Regardless of how the concert plays out, questions remain about how the venue will be used in the future. Slovin said that he was attracted to the site by its riverfront location and the Hudson Valley’s status as an increasingly popular scenic getaway for the “Instagram generation.” Slovin said that he initially envisioned the site as a destination for weddings, corporate retreats festivals like Smorgasburg and the high-style outdoor experience called “glamping.” The partnership with Bardavon and the site emergence as a concert venue, Slovin said, came later.
“In January we had no idea that we would be talking to Bob Dylan about doing a show there,” said Slovin. “That was just a matter of trying to capture the energy directed our way.”
Slovin sees that kind of a spontaneous flexibility as key to developing the Hutton brickyard project in an era of rapidly changing tastes and market conditions. But he acknowledged that it posed a challenge when it comes to complying with planning board mandates and the state’s environmental review process. Typically planners want to see long-range plans for development while state law demands detailed accounting for potential environmental impacts on everything from school taxes to endangered plant species.
“They don’t have a crystal ball, but [the State Environmental Quality Review Act] kind of requires you to have one,” said Kingston Mayor Steve Noble. “You have to present a full site plan that shows what it’s going to look like five, 10, 15 years down the line when everything is built out.”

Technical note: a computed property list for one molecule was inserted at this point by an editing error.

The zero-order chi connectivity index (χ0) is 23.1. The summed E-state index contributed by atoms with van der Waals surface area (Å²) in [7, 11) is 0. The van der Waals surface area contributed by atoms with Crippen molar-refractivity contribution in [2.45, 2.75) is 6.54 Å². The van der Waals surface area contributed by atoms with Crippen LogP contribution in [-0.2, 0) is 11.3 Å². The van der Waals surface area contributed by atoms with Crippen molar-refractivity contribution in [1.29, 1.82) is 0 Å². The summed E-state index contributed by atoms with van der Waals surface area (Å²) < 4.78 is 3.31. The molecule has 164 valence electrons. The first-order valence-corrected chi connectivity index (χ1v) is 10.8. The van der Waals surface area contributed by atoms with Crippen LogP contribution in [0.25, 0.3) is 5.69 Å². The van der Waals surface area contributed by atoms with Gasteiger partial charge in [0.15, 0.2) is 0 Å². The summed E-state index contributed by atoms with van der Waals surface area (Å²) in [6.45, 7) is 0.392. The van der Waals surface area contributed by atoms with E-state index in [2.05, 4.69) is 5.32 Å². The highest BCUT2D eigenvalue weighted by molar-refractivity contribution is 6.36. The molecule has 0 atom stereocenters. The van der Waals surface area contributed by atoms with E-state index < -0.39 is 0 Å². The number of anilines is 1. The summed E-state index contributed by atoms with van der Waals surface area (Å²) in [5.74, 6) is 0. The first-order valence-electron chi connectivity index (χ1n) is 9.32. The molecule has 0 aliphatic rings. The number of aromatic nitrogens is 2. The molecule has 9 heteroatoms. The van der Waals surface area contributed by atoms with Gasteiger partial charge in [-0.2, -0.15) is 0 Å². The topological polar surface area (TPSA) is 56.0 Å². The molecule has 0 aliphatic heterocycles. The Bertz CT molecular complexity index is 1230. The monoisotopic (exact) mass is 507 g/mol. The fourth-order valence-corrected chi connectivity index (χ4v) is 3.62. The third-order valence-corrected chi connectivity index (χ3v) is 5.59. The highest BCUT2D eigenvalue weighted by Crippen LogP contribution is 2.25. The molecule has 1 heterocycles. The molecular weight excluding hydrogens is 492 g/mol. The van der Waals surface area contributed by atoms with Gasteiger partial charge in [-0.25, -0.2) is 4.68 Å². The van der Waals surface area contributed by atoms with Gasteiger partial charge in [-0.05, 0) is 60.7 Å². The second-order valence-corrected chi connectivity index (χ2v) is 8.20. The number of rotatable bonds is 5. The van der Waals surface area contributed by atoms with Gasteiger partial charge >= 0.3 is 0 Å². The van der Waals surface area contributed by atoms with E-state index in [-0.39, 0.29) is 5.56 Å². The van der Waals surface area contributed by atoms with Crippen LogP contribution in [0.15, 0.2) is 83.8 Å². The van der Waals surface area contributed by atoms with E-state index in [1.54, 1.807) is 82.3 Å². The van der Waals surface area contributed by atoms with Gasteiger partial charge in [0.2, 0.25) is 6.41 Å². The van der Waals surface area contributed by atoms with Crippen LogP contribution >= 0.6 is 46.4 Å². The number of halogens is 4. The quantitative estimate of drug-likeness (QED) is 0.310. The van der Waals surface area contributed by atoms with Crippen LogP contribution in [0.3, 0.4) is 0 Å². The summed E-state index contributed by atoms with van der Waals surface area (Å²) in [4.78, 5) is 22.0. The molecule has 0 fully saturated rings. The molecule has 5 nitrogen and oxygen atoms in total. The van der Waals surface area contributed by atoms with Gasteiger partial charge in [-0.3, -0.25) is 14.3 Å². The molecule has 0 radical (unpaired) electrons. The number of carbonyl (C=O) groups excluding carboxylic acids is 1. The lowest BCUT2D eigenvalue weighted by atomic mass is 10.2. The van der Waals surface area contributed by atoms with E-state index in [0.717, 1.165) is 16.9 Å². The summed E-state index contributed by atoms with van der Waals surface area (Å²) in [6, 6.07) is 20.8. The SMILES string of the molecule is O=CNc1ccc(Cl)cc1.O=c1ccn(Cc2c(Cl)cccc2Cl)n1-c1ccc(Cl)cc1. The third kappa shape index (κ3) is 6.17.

In response to the need for detailed plans to move beyond the special use permit, MWest has produced them for the initial phase of the project, which include refurbishing two existing brick buildings and improving on-site infrastructure. The company is also working on what Slovin called a “narrative” laying out potential uses and new construction that could come later.
Slovin said his first priority was transforming the existing brickyard buildings into some type of short-stay accommodations to serve as lodging for events.
“The first thing we want to work on is the hospitality piece,” said Slovin. “Right now we’re only working with existing structures getting them stabilized and refurbished.”
Noble said the company’s plans for the site would benefit from the work done by the would-be developers of Sailor’s Cove and a larger adjacent parcel owned by the AVR group. Both developers went through lengthy and expensive environmental review processes at the height of the mid-2000’s housing boom. If their plans had come to fruition, the two developments would have comprised an entirely new neighborhood of the city with thousands of residents and new retail locations. Both projects crashed on the shoals of the housing crisis, though AVR eventually won planning board approval and retains the land. But they left behind detailed studies on traffic, environmental impacts and other issues that Noble said could help MWest guide development at the brickyard.
“They’ve got a leg up because there’s a lot of publicly available information out there,” said Noble. “Some things will have to be updated, some things have changed, but they may not have to do as much work on the SEQRA because so much has already been done there.”